Coonabarabran fallout fuels fiery debate.


By Alex Druce – 30 July 2015

Bushfire mitigation is lost in the smoke of backward looking reports and inquiries, and researchers warn we are missing out on key lessons for the future.

NSW Emergency Services Minister David Elliott is due to respond to the Coonabarabran (Wambelong) fire inquiry by August 20, but agricultural bodies, fire service groups, and academics are split on how the state government should best apply the recommendations.

Mr Elliott came under scrutiny last week after footage of comments he made in May at the Rural Fire Service Association Conference were seen to be undermining the inquiry.

The parliamentary inquiry into the Coonabarabran blaze – chaired by upper house Shooters and Fishers MP Robert Brown and finalised in February – called for the government to ensure the NSW Rural Fire Service had greater disaster response control, while also suggesting a review of communication systems, and the ability for rapid aerial response teams to work at night.

The January 2013 fire scorched 56,000 hectares, burned more than 50 homes killing thousands of livestock, and injuring 28 fire fighters as it burned for 41 days in and around the Warrumbungle National Park.

NSW Farmers championed the recommendations from the inquiry into the Coonabarabran blaze at its annual conference this month, while the Rural Fire Service Association (which represents 36,000 paid and volunteer members) was disappointed at the suggestion volunteers were not represented in government fire fighting decision making.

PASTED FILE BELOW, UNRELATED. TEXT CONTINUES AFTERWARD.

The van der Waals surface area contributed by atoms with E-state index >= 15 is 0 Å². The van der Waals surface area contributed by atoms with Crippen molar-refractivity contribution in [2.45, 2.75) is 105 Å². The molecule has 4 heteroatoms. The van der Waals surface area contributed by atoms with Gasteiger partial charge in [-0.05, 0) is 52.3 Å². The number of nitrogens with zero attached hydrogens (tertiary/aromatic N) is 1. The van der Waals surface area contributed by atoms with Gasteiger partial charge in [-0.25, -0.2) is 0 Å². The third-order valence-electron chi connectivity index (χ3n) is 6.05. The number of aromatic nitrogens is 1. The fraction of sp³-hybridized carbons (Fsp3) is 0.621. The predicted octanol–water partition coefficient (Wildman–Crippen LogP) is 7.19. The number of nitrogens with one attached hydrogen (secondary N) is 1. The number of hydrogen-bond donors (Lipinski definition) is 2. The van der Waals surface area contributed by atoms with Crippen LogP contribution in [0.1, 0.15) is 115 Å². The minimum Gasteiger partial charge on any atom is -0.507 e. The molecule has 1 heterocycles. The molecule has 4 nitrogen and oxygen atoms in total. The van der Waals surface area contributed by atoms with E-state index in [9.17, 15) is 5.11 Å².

Mr Brown said the state government’s impending response was a chance to “get it right” after previous ineffective reports in NSW and the ACT.

“It would have been good, had various jurisdictions throughout the country taken note of various reports over the years. But they hadn’t,” Mr Brown said.

A general parliamentary inquiry was made into the NSW Rural Fire Service in 2000, and another into the Christmas 2001-02 bushfires around Sydney, while the ACT government’s McLeod inquiry examined the catastrophic Canberra fires of 2003.

University of Sydney senior lecturer Dr Tina Bell acknowledged the inquiries offered similar lessons in fire preparedness and communications, but rejected the notion they were a waste of time.

Dr Bell, a research leader with the Bushfire and Natural Hazards Cooperative Research Centre, said the reviews offered an opportunity to gain better funding and policy attention for fire management.

If (reviews) bring (bushfires) back into politicians’ spotlight, the public spotlight, the research spotlight… then that’s got to be a good thing,” Dr Bell said.

“It’s human nature for us to gradually forget (the problems) after a fire. “Then the next year comes and there’s more fires.

“What doesn’t come up is the call for more research and more money for research.” Australian National University associate professor Dr Michael Eburn, whose expertise is in the law of emergency management, said most fire inquiries were, unfortunately, retrospective.

“Part of it is political pressure. If a fire burns out a lot of people, the government can’t just sit there and say ‘the fire service did a great job’. There has to be an inquiry,” he said.

“They come up with recommendations about what should have been done about the particular fire, but the next fire won’t have read the rules.

“To use the military analogy, you’re preparing to fight the last war.”

Dr Eburn, who is researching better methods for fire review with the Bushfire Co-operative Research Centre, said inquiries could teach valuable lessons, but they could also create adversarial ‘fact finding’ missions that apportion blame.

“You don’t want rigid recommendations – specific hazard reduction targets or a certain amount of ground fuel reduced – (because you) end up with a compliance culture,” he said.

“(We’ve got to) try and find a better way so agencies and firefighters can openly acknowledge areas of improvement without fear of blame, or retribution.

“We run in a world where if you say ‘I don’t think that was the right thing to do’, then suddenly someone will hang on that.”

A coronial inquest into the Wambelong fire will be re-examined in the NSW Coroners’ Court in October.

Fire lessons lost in smoke
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